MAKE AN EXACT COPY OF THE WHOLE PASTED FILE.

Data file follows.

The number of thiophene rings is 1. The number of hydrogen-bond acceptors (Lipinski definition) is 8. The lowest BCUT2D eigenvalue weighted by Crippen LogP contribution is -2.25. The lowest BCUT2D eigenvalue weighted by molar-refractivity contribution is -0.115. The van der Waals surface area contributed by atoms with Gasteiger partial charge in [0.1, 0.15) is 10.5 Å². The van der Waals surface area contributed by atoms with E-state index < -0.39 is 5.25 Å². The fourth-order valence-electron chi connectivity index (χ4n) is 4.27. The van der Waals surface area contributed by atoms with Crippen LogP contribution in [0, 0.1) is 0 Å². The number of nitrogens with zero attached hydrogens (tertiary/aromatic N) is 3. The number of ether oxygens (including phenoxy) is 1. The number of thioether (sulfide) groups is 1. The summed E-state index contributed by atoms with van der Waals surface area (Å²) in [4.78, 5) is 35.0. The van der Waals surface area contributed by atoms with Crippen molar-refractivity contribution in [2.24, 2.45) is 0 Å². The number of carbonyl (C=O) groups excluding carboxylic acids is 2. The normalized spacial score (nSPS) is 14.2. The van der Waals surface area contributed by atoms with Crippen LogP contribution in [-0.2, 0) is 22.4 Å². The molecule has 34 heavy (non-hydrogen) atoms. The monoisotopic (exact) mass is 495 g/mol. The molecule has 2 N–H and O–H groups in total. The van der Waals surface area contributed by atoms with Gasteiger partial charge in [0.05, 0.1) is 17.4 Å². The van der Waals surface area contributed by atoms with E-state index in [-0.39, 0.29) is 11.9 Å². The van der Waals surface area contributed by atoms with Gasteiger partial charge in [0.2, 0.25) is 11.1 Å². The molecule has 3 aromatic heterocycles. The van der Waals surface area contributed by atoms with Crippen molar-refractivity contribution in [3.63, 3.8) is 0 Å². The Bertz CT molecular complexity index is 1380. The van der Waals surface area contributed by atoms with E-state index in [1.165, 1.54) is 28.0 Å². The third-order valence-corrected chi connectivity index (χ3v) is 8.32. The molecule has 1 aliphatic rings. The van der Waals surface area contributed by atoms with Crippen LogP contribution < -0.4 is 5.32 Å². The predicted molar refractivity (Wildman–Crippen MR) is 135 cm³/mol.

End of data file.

The number of thiophene rings is 1. The number of hydrogen-bond acceptors (Lipinski definition) is 8. The lowest BCUT2D eigenvalue weighted by Crippen LogP contribution is -2.25. The lowest BCUT2D eigenvalue weighted by molar-refractivity contribution is -0.115. The van der Waals surface area contributed by atoms with Gasteiger partial charge in [0.1, 0.15) is 10.5 Å². The van der Waals surface area contributed by atoms with E-state index < -0.39 is 5.25 Å². The fourth-order valence-electron chi connectivity index (χ4n) is 4.27. The van der Waals surface area contributed by atoms with Crippen LogP contribution in [0, 0.1) is 0 Å². The number of nitrogens with zero attached hydrogens (tertiary/aromatic N) is 3. The number of ether oxygens (including phenoxy) is 1. The number of thioether (sulfide) groups is 1. The summed E-state index contributed by atoms with van der Waals surface area (Å²) in [4.78, 5) is 35.0. The van der Waals surface area contributed by atoms with Crippen molar-refractivity contribution in [2.24, 2.45) is 0 Å². The number of carbonyl (C=O) groups excluding carboxylic acids is 2. The normalized spacial score (nSPS) is 14.2. The van der Waals surface area contributed by atoms with Crippen LogP contribution in [-0.2, 0) is 22.4 Å². The molecule has 34 heavy (non-hydrogen) atoms. The monoisotopic (exact) mass is 495 g/mol. The molecule has 2 N–H and O–H groups in total. The van der Waals surface area contributed by atoms with Gasteiger partial charge in [0.05, 0.1) is 17.4 Å². The van der Waals surface area contributed by atoms with E-state index in [-0.39, 0.29) is 11.9 Å². The van der Waals surface area contributed by atoms with Gasteiger partial charge in [0.2, 0.25) is 11.1 Å². The molecule has 3 aromatic heterocycles. The van der Waals surface area contributed by atoms with Crippen molar-refractivity contribution in [3.63, 3.8) is 0 Å². The Bertz CT molecular complexity index is 1380. The van der Waals surface area contributed by atoms with E-state index in [1.165, 1.54) is 28.0 Å². The third-order valence-corrected chi connectivity index (χ3v) is 8.32. The molecule has 1 aliphatic rings. The van der Waals surface area contributed by atoms with Crippen LogP contribution < -0.4 is 5.32 Å². The predicted molar refractivity (Wildman–Crippen MR) is 135 cm³/mol.